Health

CDC Data Shows Younger Adults Also End Up In Hospital From Coronavirus

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Chuck Ross Investigative Reporter
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The Centers for Disease Control and Prevention on Wednesday released its first batch of data on coronavirus patients in the United States, showing that while older adults are more likely to experience severe problems with the virus, younger adults are also falling seriously ill.

Fifty-five percent of coronavirus hospitalizations were younger than 65, with 20% between 20 and 44 years, according to the CDC data. Twelve percent of ICU admissions have been for adults have been in that lower age bracket, the federal agency said.

The CDC collected the data from 2,449 patients who tested positive for coronavirus, or COVID-19, through March 16. As of Thursday, more than 9,400 Americans have tested positive for the virus. At least 150 have died, according to data collected by Johns Hopkins University.

The public messaging around coronavirus has been aimed at adults over 65, and those with underlying health conditions. People in those groups have been urged to stay away from crowds, and to stay at home if possible. But the CDC data suggests that younger people are also at risk of bad outcomes from infection.

“These preliminary data also demonstrate that severe illness leading to hospitalization, including ICU admission and death, can occur in adults of any age with COVID-19,” the CDC report stated.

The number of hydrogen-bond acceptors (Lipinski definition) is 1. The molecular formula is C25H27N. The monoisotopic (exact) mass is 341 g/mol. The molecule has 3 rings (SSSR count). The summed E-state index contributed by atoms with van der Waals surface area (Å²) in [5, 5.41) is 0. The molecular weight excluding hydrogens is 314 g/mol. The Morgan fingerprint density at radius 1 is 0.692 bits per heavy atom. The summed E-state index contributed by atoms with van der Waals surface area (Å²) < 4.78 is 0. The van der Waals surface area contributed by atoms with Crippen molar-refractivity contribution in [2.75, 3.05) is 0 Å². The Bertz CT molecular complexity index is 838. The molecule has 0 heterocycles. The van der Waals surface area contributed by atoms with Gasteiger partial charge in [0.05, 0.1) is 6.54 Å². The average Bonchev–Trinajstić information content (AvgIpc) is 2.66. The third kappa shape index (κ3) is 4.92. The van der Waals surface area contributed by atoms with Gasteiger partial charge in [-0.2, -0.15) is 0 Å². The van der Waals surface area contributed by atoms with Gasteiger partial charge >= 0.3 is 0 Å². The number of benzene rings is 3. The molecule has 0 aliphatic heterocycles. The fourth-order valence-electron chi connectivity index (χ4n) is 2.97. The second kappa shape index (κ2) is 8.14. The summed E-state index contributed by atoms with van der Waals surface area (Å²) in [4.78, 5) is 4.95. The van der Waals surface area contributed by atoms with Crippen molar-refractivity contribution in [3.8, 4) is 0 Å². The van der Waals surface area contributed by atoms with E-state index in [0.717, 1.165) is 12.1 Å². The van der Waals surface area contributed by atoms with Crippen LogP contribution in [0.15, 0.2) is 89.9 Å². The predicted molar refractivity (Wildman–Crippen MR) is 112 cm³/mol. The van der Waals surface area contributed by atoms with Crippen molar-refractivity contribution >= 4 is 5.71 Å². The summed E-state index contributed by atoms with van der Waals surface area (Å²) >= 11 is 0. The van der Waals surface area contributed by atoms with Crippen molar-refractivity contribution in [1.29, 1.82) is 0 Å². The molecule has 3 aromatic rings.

Dr. Deborah Birx, the coordinator for the White House coronavirus task force, said Wednesday that health officials have seen higher-than-expected rates of serious illness for younger adults in Europe.

“There are concerning reports coming out of France and Italy about some young people getting seriously ill and very seriously ill in the ICUs,” Birx said at a press conference.

Overall, older Americans are still at much higher risk of winding up in the hospital and dying from coronavirus, the CDC data suggests.

“Similar to reports from other countries, this finding suggests that the risk for serious disease and death from COVID-19 is higher in older age groups,” the CDC report said.

The data shows that while adults 65 and older made up 31 percent of cases of coronavirus in the U.S., they accounted for 45 percent of hospitalizations, 53 percent of admissions to Intensive Care Units, and 80 percent of deaths. (RELATED: Fauci On Coronavirus In US: ‘It’s Going To Get Worse’)

The data shows that 1.8 percent of coronavirus cases ended in death, with mortality rates spiking for older age groups.

Just over 10 percent of patients 85 and older died, while 2.7 percent of cases between 65 and 74 resulted in death. For the 20-44 age range, just 0.1 percent of cases ended in death.

“Severe Outcomes Among Patients with Coronavirus Disease 2019 (COVID-19) — United States, February 12–March 16, 2020,” report from CDC COVID-19 Response Team

“Severe Outcomes Among Patients with Coronavirus Disease 2019 (COVID-19) — United States, February 12–March 16, 2020,” report from CDC COVID-19 Response Team

Children have largely been spared by coronavirus, with just 2.5% of patients 19 or younger ending up in the hospital. No children in that age range have gone into an ICU or died from coronavirus.

The CDC provided data only for patients whose ages were known. Many of the patients are still sick with COVID-19, so their ultimate outcomes are not reflected in the report.

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